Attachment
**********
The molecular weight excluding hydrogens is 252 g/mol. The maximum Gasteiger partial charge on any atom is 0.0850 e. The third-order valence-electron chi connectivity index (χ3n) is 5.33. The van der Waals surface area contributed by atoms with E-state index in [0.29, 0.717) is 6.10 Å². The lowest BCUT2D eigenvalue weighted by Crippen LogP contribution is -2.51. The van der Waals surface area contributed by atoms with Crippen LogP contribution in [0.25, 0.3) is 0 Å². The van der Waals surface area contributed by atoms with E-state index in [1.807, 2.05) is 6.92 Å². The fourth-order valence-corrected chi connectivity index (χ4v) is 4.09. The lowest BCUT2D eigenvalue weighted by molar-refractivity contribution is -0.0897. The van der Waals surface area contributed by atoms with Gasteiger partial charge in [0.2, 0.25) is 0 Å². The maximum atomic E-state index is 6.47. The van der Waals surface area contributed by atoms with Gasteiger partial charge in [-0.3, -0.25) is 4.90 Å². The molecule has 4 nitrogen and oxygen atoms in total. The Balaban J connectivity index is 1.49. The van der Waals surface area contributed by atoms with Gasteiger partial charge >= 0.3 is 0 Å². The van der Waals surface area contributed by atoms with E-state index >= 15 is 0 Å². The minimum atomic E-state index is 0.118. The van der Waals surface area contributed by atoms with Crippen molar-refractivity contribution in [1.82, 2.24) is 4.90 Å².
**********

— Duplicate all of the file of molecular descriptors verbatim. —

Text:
The molecular weight excluding hydrogens is 252 g/mol. The maximum Gasteiger partial charge on any atom is 0.0850 e. The third-order valence-electron chi connectivity index (χ3n) is 5.33. The van der Waals surface area contributed by atoms with E-state index in [0.29, 0.717) is 6.10 Å². The lowest BCUT2D eigenvalue weighted by Crippen LogP contribution is -2.51. The van der Waals surface area contributed by atoms with Crippen LogP contribution in [0.25, 0.3) is 0 Å². The van der Waals surface area contributed by atoms with E-state index in [1.807, 2.05) is 6.92 Å². The fourth-order valence-corrected chi connectivity index (χ4v) is 4.09. The lowest BCUT2D eigenvalue weighted by molar-refractivity contribution is -0.0897. The van der Waals surface area contributed by atoms with Gasteiger partial charge in [0.2, 0.25) is 0 Å². The maximum atomic E-state index is 6.47. The van der Waals surface area contributed by atoms with Gasteiger partial charge in [-0.3, -0.25) is 4.90 Å². The molecule has 4 nitrogen and oxygen atoms in total. The Balaban J connectivity index is 1.49. The van der Waals surface area contributed by atoms with Gasteiger partial charge >= 0.3 is 0 Å². The van der Waals surface area contributed by atoms with E-state index >= 15 is 0 Å². The minimum atomic E-state index is 0.118. The van der Waals surface area contributed by atoms with Crippen molar-refractivity contribution in [1.82, 2.24) is 4.90 Å².